Our last day found us leaving early to head back towards Helsinki. Along the way birds of note included a Hen Harrier and a Honey Buzzard. We arrived back at Liminka and our first hotel where we had chance to freshen up. Next stop beside the sea was where a Yellow-breasted Bunting had been seen the day before. We searched but it looked as though it had gone. We then searched several other suitable sites nearby, finding displaying Ruff was a bonus. On the sea we spotted White-winged Scoter and nearby a Bittern could be heard booming. News was then phoned through that another Yellow-breasted Bunting was singing about 30 minutes from where we were. This got everyone excited so we headed to the site. A fast walk found us on a small platform overlooking the area. The birders already here had not seen the bunting for quite a while. We then went to a tower hide and while hear the song of a Yellow-breasted Bunting could be heard in front of us. After careful searching we found it and everyone got to see this now very rare bird for Finland. The bird was later seen feeding on the ground and if this was not a fitting end to the tour then the sight by a few of us of a Rose-coloured Starling flying by surely was!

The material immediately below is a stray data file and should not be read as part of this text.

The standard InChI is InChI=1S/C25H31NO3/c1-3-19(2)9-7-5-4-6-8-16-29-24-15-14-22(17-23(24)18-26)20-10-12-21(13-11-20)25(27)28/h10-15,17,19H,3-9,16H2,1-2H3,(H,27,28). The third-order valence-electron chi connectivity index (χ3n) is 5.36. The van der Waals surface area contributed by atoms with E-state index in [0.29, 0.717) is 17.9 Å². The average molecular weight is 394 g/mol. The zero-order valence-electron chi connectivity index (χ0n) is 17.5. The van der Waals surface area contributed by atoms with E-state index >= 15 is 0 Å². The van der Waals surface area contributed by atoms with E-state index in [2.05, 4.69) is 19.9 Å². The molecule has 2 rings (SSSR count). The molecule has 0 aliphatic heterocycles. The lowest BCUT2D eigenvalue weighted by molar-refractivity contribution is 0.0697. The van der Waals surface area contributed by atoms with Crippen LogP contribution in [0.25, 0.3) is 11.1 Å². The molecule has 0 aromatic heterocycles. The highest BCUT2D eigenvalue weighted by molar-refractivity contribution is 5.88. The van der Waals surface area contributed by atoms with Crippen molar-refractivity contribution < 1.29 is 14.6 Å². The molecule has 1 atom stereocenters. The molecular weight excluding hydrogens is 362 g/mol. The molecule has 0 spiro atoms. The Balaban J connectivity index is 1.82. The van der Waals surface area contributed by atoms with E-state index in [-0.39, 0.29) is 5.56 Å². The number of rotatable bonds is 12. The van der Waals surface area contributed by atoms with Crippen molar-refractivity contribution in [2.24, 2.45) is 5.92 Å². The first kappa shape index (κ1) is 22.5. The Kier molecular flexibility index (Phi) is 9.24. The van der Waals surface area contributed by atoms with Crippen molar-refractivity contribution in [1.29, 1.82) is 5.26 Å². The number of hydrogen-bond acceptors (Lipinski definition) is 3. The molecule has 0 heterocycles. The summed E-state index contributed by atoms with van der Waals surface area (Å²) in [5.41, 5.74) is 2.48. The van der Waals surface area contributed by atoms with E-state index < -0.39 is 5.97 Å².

Back at the hotel we packed and got ready for our flight home. We said our goodbyes to Marco, this being the very last tour he was to lead, owing to his other job as a journalist.

I thank everyone who attended this tour making it such a pleasure to lead.

Steve Bird